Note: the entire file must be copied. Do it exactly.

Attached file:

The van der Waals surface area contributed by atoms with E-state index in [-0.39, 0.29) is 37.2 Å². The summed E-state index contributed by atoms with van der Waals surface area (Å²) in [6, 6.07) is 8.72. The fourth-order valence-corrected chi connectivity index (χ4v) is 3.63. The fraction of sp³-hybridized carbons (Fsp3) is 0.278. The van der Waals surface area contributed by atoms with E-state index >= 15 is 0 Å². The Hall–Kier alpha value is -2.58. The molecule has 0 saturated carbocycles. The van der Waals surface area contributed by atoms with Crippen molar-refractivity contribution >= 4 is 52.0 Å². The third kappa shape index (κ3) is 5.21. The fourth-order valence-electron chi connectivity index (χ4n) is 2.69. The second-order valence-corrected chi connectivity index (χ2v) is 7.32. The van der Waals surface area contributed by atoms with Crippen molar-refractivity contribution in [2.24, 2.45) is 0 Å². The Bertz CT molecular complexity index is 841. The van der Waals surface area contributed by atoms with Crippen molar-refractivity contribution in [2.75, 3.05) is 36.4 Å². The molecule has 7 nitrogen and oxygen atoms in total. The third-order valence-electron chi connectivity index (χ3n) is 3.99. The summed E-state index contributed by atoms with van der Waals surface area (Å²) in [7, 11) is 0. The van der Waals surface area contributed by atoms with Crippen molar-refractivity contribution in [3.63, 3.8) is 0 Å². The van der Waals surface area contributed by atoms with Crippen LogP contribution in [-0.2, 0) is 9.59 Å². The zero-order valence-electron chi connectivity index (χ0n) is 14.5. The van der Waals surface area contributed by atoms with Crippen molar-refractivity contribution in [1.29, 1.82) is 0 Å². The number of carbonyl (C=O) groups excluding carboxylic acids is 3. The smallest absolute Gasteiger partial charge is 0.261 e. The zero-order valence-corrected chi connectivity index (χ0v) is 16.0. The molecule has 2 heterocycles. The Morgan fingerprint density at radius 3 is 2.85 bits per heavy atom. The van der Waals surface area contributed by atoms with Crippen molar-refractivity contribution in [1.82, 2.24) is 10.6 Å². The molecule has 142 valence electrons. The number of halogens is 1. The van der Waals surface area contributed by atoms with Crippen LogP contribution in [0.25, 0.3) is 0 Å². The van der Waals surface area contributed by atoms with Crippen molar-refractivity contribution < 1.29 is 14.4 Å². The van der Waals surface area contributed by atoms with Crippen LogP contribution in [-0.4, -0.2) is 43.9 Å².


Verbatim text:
The van der Waals surface area contributed by atoms with E-state index in [-0.39, 0.29) is 37.2 Å². The summed E-state index contributed by atoms with van der Waals surface area (Å²) in [6, 6.07) is 8.72. The fourth-order valence-corrected chi connectivity index (χ4v) is 3.63. The fraction of sp³-hybridized carbons (Fsp3) is 0.278. The van der Waals surface area contributed by atoms with E-state index >= 15 is 0 Å². The Hall–Kier alpha value is -2.58. The molecule has 0 saturated carbocycles. The van der Waals surface area contributed by atoms with Crippen molar-refractivity contribution >= 4 is 52.0 Å². The third kappa shape index (κ3) is 5.21. The fourth-order valence-electron chi connectivity index (χ4n) is 2.69. The second-order valence-corrected chi connectivity index (χ2v) is 7.32. The van der Waals surface area contributed by atoms with Crippen molar-refractivity contribution in [2.24, 2.45) is 0 Å². The Bertz CT molecular complexity index is 841. The van der Waals surface area contributed by atoms with Crippen molar-refractivity contribution in [2.75, 3.05) is 36.4 Å². The molecule has 7 nitrogen and oxygen atoms in total. The third-order valence-electron chi connectivity index (χ3n) is 3.99. The summed E-state index contributed by atoms with van der Waals surface area (Å²) in [7, 11) is 0. The van der Waals surface area contributed by atoms with Crippen molar-refractivity contribution in [3.63, 3.8) is 0 Å². The van der Waals surface area contributed by atoms with Crippen LogP contribution in [-0.2, 0) is 9.59 Å². The zero-order valence-electron chi connectivity index (χ0n) is 14.5. The van der Waals surface area contributed by atoms with Crippen molar-refractivity contribution in [1.29, 1.82) is 0 Å². The number of carbonyl (C=O) groups excluding carboxylic acids is 3. The smallest absolute Gasteiger partial charge is 0.261 e. The zero-order valence-corrected chi connectivity index (χ0v) is 16.0. The molecule has 2 heterocycles. The Morgan fingerprint density at radius 3 is 2.85 bits per heavy atom. The van der Waals surface area contributed by atoms with Crippen molar-refractivity contribution in [1.82, 2.24) is 10.6 Å². The molecule has 142 valence electrons. The number of halogens is 1. The van der Waals surface area contributed by atoms with Crippen LogP contribution in [0.25, 0.3) is 0 Å². The van der Waals surface area contributed by atoms with Crippen molar-refractivity contribution < 1.29 is 14.4 Å². The van der Waals surface area contributed by atoms with Crippen LogP contribution in [-0.4, -0.2) is 43.9 Å².